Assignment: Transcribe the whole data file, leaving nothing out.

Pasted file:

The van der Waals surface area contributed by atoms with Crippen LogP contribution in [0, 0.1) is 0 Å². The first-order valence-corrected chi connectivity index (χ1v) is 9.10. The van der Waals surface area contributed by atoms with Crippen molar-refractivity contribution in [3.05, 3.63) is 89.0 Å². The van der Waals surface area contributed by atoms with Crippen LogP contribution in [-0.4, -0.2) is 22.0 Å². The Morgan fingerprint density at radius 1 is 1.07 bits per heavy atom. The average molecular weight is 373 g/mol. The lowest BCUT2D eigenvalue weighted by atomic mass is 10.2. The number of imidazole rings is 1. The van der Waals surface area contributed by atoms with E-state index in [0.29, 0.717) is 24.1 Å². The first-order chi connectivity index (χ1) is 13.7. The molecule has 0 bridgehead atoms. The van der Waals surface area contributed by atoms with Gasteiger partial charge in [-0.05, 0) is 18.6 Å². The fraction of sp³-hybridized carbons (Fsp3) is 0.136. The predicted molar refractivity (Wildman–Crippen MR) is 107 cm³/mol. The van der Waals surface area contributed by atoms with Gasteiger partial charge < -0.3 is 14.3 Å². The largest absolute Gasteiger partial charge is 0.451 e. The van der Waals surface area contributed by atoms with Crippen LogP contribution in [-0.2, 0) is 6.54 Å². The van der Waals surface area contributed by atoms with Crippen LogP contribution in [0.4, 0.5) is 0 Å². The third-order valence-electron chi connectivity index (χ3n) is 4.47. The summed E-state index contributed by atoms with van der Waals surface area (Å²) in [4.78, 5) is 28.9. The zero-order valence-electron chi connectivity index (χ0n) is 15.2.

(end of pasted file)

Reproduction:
The van der Waals surface area contributed by atoms with Crippen LogP contribution in [0, 0.1) is 0 Å². The first-order valence-corrected chi connectivity index (χ1v) is 9.10. The van der Waals surface area contributed by atoms with Crippen molar-refractivity contribution in [3.05, 3.63) is 89.0 Å². The van der Waals surface area contributed by atoms with Crippen LogP contribution in [-0.4, -0.2) is 22.0 Å². The Morgan fingerprint density at radius 1 is 1.07 bits per heavy atom. The average molecular weight is 373 g/mol. The lowest BCUT2D eigenvalue weighted by atomic mass is 10.2. The number of imidazole rings is 1. The van der Waals surface area contributed by atoms with E-state index in [0.29, 0.717) is 24.1 Å². The first-order chi connectivity index (χ1) is 13.7. The molecule has 0 bridgehead atoms. The van der Waals surface area contributed by atoms with Gasteiger partial charge in [-0.05, 0) is 18.6 Å². The fraction of sp³-hybridized carbons (Fsp3) is 0.136. The predicted molar refractivity (Wildman–Crippen MR) is 107 cm³/mol. The van der Waals surface area contributed by atoms with Gasteiger partial charge < -0.3 is 14.3 Å². The largest absolute Gasteiger partial charge is 0.451 e. The van der Waals surface area contributed by atoms with Crippen LogP contribution in [-0.2, 0) is 6.54 Å². The van der Waals surface area contributed by atoms with Crippen LogP contribution in [0.4, 0.5) is 0 Å². The third-order valence-electron chi connectivity index (χ3n) is 4.47. The summed E-state index contributed by atoms with van der Waals surface area (Å²) in [4.78, 5) is 28.9. The zero-order valence-electron chi connectivity index (χ0n) is 15.2.